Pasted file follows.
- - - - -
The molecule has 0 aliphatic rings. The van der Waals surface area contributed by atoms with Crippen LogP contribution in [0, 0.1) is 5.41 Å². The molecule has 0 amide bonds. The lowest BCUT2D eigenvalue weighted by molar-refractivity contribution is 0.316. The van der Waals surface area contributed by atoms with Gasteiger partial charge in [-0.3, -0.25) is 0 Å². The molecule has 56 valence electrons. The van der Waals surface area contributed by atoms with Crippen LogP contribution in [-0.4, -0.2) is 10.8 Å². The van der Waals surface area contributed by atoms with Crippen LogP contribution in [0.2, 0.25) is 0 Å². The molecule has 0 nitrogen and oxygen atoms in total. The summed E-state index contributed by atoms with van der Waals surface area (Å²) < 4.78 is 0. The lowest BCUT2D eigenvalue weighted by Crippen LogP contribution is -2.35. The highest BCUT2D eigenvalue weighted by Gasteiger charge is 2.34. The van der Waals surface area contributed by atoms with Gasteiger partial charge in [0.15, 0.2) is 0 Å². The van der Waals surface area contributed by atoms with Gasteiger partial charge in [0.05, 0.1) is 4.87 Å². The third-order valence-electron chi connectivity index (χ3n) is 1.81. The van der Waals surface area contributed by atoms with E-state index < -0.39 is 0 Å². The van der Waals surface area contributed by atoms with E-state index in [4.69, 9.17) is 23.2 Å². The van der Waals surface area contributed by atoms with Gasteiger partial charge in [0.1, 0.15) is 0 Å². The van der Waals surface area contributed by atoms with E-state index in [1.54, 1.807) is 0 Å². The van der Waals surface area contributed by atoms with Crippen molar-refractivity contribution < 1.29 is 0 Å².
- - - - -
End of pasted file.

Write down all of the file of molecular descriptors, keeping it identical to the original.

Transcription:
The molecule has 0 aliphatic rings. The van der Waals surface area contributed by atoms with Crippen LogP contribution in [0, 0.1) is 5.41 Å². The molecule has 0 amide bonds. The lowest BCUT2D eigenvalue weighted by molar-refractivity contribution is 0.316. The van der Waals surface area contributed by atoms with Gasteiger partial charge in [-0.3, -0.25) is 0 Å². The molecule has 56 valence electrons. The van der Waals surface area contributed by atoms with Crippen LogP contribution in [-0.4, -0.2) is 10.8 Å². The van der Waals surface area contributed by atoms with Crippen LogP contribution in [0.2, 0.25) is 0 Å². The molecule has 0 nitrogen and oxygen atoms in total. The summed E-state index contributed by atoms with van der Waals surface area (Å²) < 4.78 is 0. The lowest BCUT2D eigenvalue weighted by Crippen LogP contribution is -2.35. The highest BCUT2D eigenvalue weighted by Gasteiger charge is 2.34. The van der Waals surface area contributed by atoms with Gasteiger partial charge in [0.15, 0.2) is 0 Å². The van der Waals surface area contributed by atoms with Gasteiger partial charge in [0.05, 0.1) is 4.87 Å². The third-order valence-electron chi connectivity index (χ3n) is 1.81. The van der Waals surface area contributed by atoms with E-state index < -0.39 is 0 Å². The van der Waals surface area contributed by atoms with E-state index in [4.69, 9.17) is 23.2 Å². The van der Waals surface area contributed by atoms with Gasteiger partial charge in [0.1, 0.15) is 0 Å². The van der Waals surface area contributed by atoms with E-state index in [1.54, 1.807) is 0 Å². The van der Waals surface area contributed by atoms with Crippen molar-refractivity contribution < 1.29 is 0 Å².